After reading the other comments again, I also offer this opinion:
What I might consider poorly design measures of performance could be considered carefully designed measures by someone who wants to redirect IRS efforts.
It is a failing on my part that my comments are based more on what is in the post than what is in the links provided, but I share that failing with others.
Wonkette: “An absolutely infuriating story from ProPublica yesterday reminds us that the GOP has made taxation fairly painless for the wealthy, and not just in terms of tax cuts. It’s true that the very rich — households with income over a million bucks — get their taxes audited most frequently by the IRS. But the people whose taxes are SECOND most audited by the IRS are not actually the next rung down on the income ladder. Heck no! As another ProPublica story detailed last year, people making less than $20,000 a year are audited at “twice the rate of taxpayers with income between $200,000 and $500,000.” And while GOP budget cuts to the IRS have meant overall audits have dropped, the rich (and merely very well off) have seen a very sharp drop-off in audit rates — and less intense scrutiny when they do get audited — while low-income folks have had a much smaller reduction in audits, and are actually facing audits that are far more nitpicky. ”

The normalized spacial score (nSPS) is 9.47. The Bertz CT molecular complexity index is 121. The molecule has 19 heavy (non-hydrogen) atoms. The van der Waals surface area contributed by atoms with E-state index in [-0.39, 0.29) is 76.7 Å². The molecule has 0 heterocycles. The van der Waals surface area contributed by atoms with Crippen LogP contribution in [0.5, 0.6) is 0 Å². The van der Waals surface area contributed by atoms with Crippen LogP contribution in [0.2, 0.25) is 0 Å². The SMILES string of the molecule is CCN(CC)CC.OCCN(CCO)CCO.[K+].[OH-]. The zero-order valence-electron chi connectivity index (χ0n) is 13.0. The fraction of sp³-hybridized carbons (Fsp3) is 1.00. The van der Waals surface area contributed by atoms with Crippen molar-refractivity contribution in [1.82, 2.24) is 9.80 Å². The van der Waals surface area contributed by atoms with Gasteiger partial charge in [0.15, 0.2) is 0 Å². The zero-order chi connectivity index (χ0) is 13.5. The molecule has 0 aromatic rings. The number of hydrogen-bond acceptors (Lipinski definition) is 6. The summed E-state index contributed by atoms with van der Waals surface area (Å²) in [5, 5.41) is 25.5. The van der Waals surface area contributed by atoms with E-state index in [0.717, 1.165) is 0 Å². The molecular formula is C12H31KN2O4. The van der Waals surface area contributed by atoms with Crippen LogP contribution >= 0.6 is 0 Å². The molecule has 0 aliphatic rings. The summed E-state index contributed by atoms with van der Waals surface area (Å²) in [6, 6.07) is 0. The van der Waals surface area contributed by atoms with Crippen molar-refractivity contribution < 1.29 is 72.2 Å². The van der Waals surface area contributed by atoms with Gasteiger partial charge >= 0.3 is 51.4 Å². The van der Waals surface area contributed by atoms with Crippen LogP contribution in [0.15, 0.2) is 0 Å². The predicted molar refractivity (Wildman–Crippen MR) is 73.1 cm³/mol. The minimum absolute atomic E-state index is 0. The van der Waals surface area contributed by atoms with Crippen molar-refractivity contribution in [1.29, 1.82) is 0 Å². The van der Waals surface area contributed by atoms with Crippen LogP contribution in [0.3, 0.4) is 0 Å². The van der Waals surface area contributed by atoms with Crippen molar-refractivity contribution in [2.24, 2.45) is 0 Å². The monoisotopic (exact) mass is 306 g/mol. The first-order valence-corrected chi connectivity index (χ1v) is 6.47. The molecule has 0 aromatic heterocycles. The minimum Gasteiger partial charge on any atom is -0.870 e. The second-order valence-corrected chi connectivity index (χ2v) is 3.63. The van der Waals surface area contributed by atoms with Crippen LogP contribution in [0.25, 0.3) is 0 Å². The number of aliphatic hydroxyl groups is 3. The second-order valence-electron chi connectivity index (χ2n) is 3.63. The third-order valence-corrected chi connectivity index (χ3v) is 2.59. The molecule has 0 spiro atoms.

https://projects.propublica.org/graphics/eitc-audit ProPublica: “In a baffling twist of logic, the intense IRS focus on Humphreys County is actually because so many of its taxpayers are poor. More than half of the county’s taxpayers claim the earned income tax credit, a program designed to help boost low-income workers out of poverty. As we reported last year, the IRS audits EITC recipients at higher rates than all but the richest Americans, a response to pressure from congressional Republicans to root out incorrect payments of the credit.”